Summary of CREST syndrome
Transcript for CREST syndrome
CREST syndrome, also known as limited cutaneous systemic sclerosis, is an autoimmune condition, and its name is an acronym that stands for calcinosis, Raynaud’s phenomenon, esophageal dysmotility, sclerodactyly, and telangiectasias.
Calcinosis is the deposition of calcium in the skin, Raynaud’s is spasm of the arteries in the fingers, esophageal dysmotility refers to difficulty swallowing, sclerodactyly is tightening of the skin over the fingers, and telangiectasias are small dilated blood vessels on the skin surface.
So, normally, when there’s an infection in the body, macrophages will eat some of the invading organisms and break them down.
In addition to destroying the pathogen, they also present a fragment of the pathogen, called an antigen, to naive T cells.
The T-helper cells release cytokines, which increase the activity of macrophages and attract nearby neutrophils.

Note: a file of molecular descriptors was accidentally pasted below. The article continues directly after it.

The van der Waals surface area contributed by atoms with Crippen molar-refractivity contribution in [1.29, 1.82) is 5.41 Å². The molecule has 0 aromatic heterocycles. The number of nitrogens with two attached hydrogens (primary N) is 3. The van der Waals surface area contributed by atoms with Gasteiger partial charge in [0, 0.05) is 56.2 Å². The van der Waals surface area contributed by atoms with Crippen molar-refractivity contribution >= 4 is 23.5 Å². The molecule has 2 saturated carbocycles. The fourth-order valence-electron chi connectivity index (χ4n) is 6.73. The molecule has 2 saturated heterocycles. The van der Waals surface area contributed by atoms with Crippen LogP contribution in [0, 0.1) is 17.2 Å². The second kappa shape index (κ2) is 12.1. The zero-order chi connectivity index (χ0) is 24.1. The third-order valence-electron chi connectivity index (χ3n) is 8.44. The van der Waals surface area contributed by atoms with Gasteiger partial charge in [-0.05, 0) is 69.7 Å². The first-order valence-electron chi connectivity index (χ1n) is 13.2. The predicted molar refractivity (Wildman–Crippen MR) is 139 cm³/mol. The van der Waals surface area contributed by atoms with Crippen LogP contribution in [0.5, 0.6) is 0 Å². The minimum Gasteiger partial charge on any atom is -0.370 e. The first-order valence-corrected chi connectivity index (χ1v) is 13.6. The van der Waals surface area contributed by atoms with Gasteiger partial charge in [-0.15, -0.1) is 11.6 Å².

They also release cytokines, like TGF-β, that tells fibroblasts to repair damaged tissue after the infection by laying down collagen.
The cause of CREST syndrome isn’t known exactly, but individuals in the first two years of the disease have a higher than normal number of T-helper cells in the skin on their hands and face, particularly near small blood vessels.
The T-helper cells release cytokines to attract other immune cells, like macrophages and neutrophils, which cause a lot of inflammation in the skin.
There is so much inflammation that the tissue dies, in a process called necrosis.
When the cells die, calcium in the cytosol binds to fragments of cell membrane and builds up in the skin, which is called calcinosis.
It’s not clear why it happens, but individuals with CREST often experience Raynaud’s phenomenon, which is an episodic, dramatic vasoconstriction of arterial blood vessels in the hands.
It’s not quite clear what is going on, but in CREST syndrome there is often difficulty in swallowing food, which we esophageal dysmotility.
The inflammation in the skin, also damages the blood vessels, which eventually results in poor blood flow, called ischemia.
This causes more damage to the skin, particularly in the hands and fingers.
The severe ischemia and tight skin in the fingers can cause ischemic ulcers and even finger loss if left untreated.
The body tries to repair the damage by activating fibroblasts which lay down bundles of collagen.
The T-helper cells also release more cytokines, like TGF-β, which keep these fibroblasts switched on.